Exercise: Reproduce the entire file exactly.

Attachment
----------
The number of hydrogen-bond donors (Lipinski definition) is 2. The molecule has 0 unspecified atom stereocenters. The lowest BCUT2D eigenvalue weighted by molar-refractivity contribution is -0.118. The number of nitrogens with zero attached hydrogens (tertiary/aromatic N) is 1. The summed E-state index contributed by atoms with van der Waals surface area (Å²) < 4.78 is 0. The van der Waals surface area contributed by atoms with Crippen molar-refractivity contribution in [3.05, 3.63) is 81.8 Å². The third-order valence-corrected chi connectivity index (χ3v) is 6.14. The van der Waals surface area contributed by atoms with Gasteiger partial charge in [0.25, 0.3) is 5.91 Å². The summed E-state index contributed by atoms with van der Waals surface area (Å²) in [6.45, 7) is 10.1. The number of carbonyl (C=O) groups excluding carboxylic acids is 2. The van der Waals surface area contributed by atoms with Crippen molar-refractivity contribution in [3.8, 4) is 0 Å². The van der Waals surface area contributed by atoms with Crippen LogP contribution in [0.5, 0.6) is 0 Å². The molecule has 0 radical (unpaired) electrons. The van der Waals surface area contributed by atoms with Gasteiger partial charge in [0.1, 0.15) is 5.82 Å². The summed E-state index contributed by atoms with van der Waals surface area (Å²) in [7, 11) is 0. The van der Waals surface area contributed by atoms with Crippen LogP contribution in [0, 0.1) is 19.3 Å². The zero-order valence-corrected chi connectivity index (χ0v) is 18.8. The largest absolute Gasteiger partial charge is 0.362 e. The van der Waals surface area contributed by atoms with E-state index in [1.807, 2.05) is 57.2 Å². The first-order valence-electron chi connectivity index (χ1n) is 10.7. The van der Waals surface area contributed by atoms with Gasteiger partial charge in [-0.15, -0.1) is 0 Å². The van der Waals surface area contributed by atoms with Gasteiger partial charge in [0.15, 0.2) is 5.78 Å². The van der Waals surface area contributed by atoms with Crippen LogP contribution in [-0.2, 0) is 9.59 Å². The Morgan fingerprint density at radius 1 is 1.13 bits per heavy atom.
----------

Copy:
The number of hydrogen-bond donors (Lipinski definition) is 2. The molecule has 0 unspecified atom stereocenters. The lowest BCUT2D eigenvalue weighted by molar-refractivity contribution is -0.118. The number of nitrogens with zero attached hydrogens (tertiary/aromatic N) is 1. The summed E-state index contributed by atoms with van der Waals surface area (Å²) < 4.78 is 0. The van der Waals surface area contributed by atoms with Crippen molar-refractivity contribution in [3.05, 3.63) is 81.8 Å². The third-order valence-corrected chi connectivity index (χ3v) is 6.14. The van der Waals surface area contributed by atoms with Gasteiger partial charge in [0.25, 0.3) is 5.91 Å². The summed E-state index contributed by atoms with van der Waals surface area (Å²) in [6.45, 7) is 10.1. The number of carbonyl (C=O) groups excluding carboxylic acids is 2. The van der Waals surface area contributed by atoms with Crippen molar-refractivity contribution in [3.8, 4) is 0 Å². The van der Waals surface area contributed by atoms with Crippen LogP contribution in [0.5, 0.6) is 0 Å². The molecule has 0 radical (unpaired) electrons. The van der Waals surface area contributed by atoms with Gasteiger partial charge in [0.1, 0.15) is 5.82 Å². The summed E-state index contributed by atoms with van der Waals surface area (Å²) in [7, 11) is 0. The van der Waals surface area contributed by atoms with Crippen LogP contribution in [0, 0.1) is 19.3 Å². The zero-order valence-corrected chi connectivity index (χ0v) is 18.8. The largest absolute Gasteiger partial charge is 0.362 e. The van der Waals surface area contributed by atoms with E-state index in [1.807, 2.05) is 57.2 Å². The first-order valence-electron chi connectivity index (χ1n) is 10.7. The van der Waals surface area contributed by atoms with Gasteiger partial charge in [-0.15, -0.1) is 0 Å². The van der Waals surface area contributed by atoms with Gasteiger partial charge in [0.15, 0.2) is 5.78 Å². The van der Waals surface area contributed by atoms with Crippen LogP contribution in [-0.2, 0) is 9.59 Å². The Morgan fingerprint density at radius 1 is 1.13 bits per heavy atom.